“They had a middle linebacker named Bernard Jackson, who went to (The University of) Tennessee on a full scholarship," Mueller said. "He seemed to take the inside like two people would. They were highly favored. Our guys just played so hard and beat them. You just knew from the start it was going to be a special team.”

Highlands took down Campbell County, 55-7 in the next game. Back-up quarterback Jared Lorenzen, a sophomore, found fellow sophomore Josh Hasson for a 99-yard touchdown pass to tie a state record.

In the 12 games between St. Xavier and the state semi-finals at Bell County, Highlands outscored its opponents, 517-121 for an average margin of victory of exactly 33 points including four shut-outs. The tightest win came 27-12 against Newport Central Catholic.

Highlands found out Defensive Coordinator Jim "Red Dog" Dougherty came down with cancer before the season. The players hoped to carry Dougherty off the field after winning the state championship. He passed away on Oct. 4, 1996.

Highlands took down Conner, 48-19 the day Dougherty passed away. Senior running back and defensive back Brady Grimm returned the opening kickoff for a touchdown in that game.

"When we showed up at Conner, it was really weird because it was one of those nights where the sky was completely red right before kickoff," Grimm said. "The first kick-off went out of bounds and I assumed we would take the ball at the 30 or wherever it was placed. (Coach) Mueller turned to us and said, 'No. Get back out there.' We forced them to kick off a second time. I did a fake to Frisk, which everyone followed him as being the top athlete and returner and took it around the left side and ran it in clear. I think it was untouched. Right as that happened, I went to the sideline and the team pretty much everyone collected on the sideline for a little bit of a moment and lots of tears."

The 33-0 blanking of Conner in the region championship game set up another battle with the Bell County Bobcats down in Pineville. Highlands had knocked off the then-defending Class 3A state champions Bobcats, 21-6 in the state semifinals in 1992 on its way to the second state championship under former Head Coach Tom Duffy.

The cold conditions did not make things easy for the Bluebirds. Frisk finished with 180 yards rushing. The Bobcats led 7-0 and 14-7 before Sauer hit Smith on a 4th-and-15 from the Bell County 17 in the third quarter to pull the Bluebirds within one at 14-13.

Lickert and senior outside linebacker Jason Woods (also played running back) stopped Bell County quarterback Trevor Barton six inches short of a first-down on a fourth-down scamper with 7:34 left in the game.

Highlands took over at its own 9 and marched down to the Bell County 13. On fourth-and-one, Highlands went for it but a penalty set the Bluebirds back five yards. That's when junior Damon Chuke stepped forward and hit a 35-yard field goal inside the right upright with 2:31 left in the game to put the Bluebirds up for good at 16-14.

“We did play on a very muddy field. People accused them of stuff but none of that has ever been proven. We were a speed team," Mueller said. "We liked to play on a dry field. We were just struggling all game long. It was just as exciting of a game as you can play in."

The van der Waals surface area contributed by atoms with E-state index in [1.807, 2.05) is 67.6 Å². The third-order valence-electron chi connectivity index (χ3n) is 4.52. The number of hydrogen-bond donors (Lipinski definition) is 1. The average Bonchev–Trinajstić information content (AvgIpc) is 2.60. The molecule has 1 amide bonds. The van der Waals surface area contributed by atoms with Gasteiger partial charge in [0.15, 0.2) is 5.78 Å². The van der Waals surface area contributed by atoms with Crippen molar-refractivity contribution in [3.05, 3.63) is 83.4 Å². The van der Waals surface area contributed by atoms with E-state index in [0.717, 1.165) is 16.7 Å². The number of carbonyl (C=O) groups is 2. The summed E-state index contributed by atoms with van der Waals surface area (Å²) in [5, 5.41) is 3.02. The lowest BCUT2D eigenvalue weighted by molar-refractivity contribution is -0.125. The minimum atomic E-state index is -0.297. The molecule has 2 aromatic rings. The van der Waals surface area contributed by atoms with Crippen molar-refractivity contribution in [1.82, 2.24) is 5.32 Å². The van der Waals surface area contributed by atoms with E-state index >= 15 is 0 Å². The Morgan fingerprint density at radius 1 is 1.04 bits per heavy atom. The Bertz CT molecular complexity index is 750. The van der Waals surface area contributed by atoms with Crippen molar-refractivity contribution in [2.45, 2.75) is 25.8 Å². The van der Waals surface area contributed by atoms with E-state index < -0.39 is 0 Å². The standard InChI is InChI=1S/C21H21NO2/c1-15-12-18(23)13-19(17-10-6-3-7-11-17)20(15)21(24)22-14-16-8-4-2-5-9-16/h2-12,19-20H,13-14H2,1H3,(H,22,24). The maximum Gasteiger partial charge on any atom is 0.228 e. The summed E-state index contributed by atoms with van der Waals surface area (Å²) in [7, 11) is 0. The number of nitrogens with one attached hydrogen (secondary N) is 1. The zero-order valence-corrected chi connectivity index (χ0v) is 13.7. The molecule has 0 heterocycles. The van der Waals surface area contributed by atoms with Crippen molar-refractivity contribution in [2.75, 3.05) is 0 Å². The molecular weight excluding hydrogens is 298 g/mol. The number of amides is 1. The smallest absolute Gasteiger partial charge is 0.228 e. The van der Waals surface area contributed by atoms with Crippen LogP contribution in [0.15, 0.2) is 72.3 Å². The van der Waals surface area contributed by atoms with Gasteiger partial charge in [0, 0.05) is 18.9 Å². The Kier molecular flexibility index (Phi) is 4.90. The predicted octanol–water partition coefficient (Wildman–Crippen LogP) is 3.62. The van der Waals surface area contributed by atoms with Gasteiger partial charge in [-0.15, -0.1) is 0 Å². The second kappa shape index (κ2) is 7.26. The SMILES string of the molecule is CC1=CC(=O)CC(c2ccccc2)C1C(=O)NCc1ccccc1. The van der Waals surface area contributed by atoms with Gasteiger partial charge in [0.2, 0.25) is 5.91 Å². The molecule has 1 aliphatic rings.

Highlands then capped off the championship with a 21-14 win over Hopkinsville at the University of Louisville's Cardinal Stadium. Frisk had 116 yards rushing on 25 carries and two five-yard touchdown runs in the third quarter, helping the Bluebirds erase a 14-0 deficit.

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"The workouts in the offseason then the summer two-a-days which they don’t even do anymore," Frisk said. "That’s what got us through the Bell County game. It was an overall determination from the entire team. There was no way we were going to fall short again."

Sauer completed 7-of-12 passes for 146 yards and a touchdown. Sauer found Stegman for a 69-yard touchdown reception with 45 seconds left in the first half to trim the margin to 14-7 Hopkinsville.

Highlands knew it had to contain Hopkinsville's dynamic rushing duo of Travis Hampton and Artose Pinner. Hampton, who later played at Murray State, finished with 106 yards on 15 carries and two touchdowns and Pinner, who played at the University of Kentucky with Smith and Lorenzen, had 63 yards rushing on 12 carries.

Highlands won the turnover battle, 3-1. Junior Nathan Lindeman had a fumble recovery and junior defensive back Mike Schneider had an interception for the Bluebirds.

The squad had 20 seniors on it. The other seniors were Will Chambers (wide receiver, defensive back), Jason Arnold (tight end, defensive end), Brent Bertke (offensive guard, inside linebacker), Brandon Bush (offensive guard, defensive tackle), Jason Pratt (center, defensive end), Carl Short (offensive guard, defensive tackle), Johnny Black (tackle on both sides), Doug Hoffman (tackle on both sides), Dave Schulkers (wide receiver, outside linebacker), Dan Schulkers (wide receiver, defensive back) and Tim Rehrmann (tight end, defensive end).